Monday, July 9, 2012


This is coolbert:

 From a variety of Internet sources some images from the Great War [WW1] - - machine guns as used by ground forces in the anti-aircraft role.

 Especially from that period of 1917 onward:

 "As aircraft started to be used against ground targets on the battlefield, the AA guns could not be traversed quickly enough at close targets and, being relatively few, were not always in the right place (and were often unpopular with other troops), so changed positions frequently. Soon the forces were adding various machine-gun based weapons mounted on poles. These short-range weapons proved more deadly"

 German blitzkrieg tactics as first used at Riga, 1917, always incorporating the three elements of:

 * Movement forward by special units of Storm Troop [Sturmabteilung] using infiltration tactics.

 * Poison gas delivered on target by artillery shell.

 * Ground strafing aircraft.

 That means to combat the ground strafing aircraft [often flying nape-of-the-earth] the machine gun, mounted either with an ad hoc apparatus or atop a pole. That pole allowing for total three hundred sixty [360] degree coverage if and when the target presented itself, engagement from any direction possible.

 Heavy machine guns the weapon of choice during the WW1 era. That anti-aircraft-machine-gun [AAMG] best defined as:

 "Heavy machineguns"

 "A machine gun is rated heavy when it cannot be carried and operated by a single man. The class can be extended to all machineguns with a recoil too powerful (because of caliber or rate of fire) to be controllable without a mount."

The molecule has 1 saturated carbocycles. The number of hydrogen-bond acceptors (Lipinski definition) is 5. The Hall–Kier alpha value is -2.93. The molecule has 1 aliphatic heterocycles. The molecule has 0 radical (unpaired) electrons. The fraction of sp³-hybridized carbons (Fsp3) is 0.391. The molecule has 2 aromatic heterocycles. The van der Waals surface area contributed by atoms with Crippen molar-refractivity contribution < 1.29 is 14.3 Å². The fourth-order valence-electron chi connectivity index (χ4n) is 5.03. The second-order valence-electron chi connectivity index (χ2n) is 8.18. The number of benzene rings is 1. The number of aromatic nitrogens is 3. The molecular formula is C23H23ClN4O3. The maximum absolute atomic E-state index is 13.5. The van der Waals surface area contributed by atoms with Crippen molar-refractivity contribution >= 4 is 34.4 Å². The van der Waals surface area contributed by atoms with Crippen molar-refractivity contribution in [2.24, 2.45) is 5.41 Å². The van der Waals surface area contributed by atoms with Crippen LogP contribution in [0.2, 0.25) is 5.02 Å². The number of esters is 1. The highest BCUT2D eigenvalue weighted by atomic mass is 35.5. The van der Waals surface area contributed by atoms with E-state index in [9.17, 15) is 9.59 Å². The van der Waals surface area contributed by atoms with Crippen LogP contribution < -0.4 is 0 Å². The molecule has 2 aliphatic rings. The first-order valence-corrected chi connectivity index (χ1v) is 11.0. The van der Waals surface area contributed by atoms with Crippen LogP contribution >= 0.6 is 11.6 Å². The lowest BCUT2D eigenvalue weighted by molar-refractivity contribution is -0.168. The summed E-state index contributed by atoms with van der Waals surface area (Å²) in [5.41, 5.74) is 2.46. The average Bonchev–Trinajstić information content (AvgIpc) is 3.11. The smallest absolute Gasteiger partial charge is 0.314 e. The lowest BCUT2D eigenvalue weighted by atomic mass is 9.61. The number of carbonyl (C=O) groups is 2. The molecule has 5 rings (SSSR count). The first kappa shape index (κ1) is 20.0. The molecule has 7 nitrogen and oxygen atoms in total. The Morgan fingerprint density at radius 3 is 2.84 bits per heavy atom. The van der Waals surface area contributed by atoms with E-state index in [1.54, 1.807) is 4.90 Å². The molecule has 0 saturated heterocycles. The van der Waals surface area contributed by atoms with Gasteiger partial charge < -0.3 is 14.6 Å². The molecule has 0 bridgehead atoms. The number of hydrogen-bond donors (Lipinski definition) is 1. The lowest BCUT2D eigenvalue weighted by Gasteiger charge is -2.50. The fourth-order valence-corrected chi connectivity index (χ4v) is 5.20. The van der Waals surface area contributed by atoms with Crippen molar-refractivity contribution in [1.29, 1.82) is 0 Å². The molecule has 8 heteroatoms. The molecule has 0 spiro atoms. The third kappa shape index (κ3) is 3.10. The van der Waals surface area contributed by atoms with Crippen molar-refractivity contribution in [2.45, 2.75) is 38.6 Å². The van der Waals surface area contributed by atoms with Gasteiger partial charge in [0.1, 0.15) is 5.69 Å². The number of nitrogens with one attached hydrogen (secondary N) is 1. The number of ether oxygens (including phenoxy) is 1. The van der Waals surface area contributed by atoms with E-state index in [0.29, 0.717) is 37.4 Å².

Heavy in my mind defined as a machine gun of fifty [12.7 mm] or greater even or having a water-cooled jacket for the barrel or the entire apparatus [gun, tripod, ammo] not being able to be carried by ONE man. 

To the images. Posed I would think in most instances and not real coverage of combat action:

British troops manning a Vickers AAMG ad hoc mounted.

British Lewis gun with bipod and air-cooled barrel.

French St. Etienne gun operated in an ad hoc manner and NOT aiming at a ground strafing aircraft.

American gun crew manning what I believe is a Hotchkiss AAMG.

This is obviously a posed picture? Gun is mounted on a pole in this case.

Maxim guns mounted on poles. Total traverse available if needed.

This Maxim gun able to engage low-flying ground strafing aircraft. An ideal. 

 A "clump" of massed AAMG even if not successfully engaging and shooting-down an approaching enemy aircraft, force that adversary to fly higher and take evasive action, negating an efficient strafing or bombing mission.


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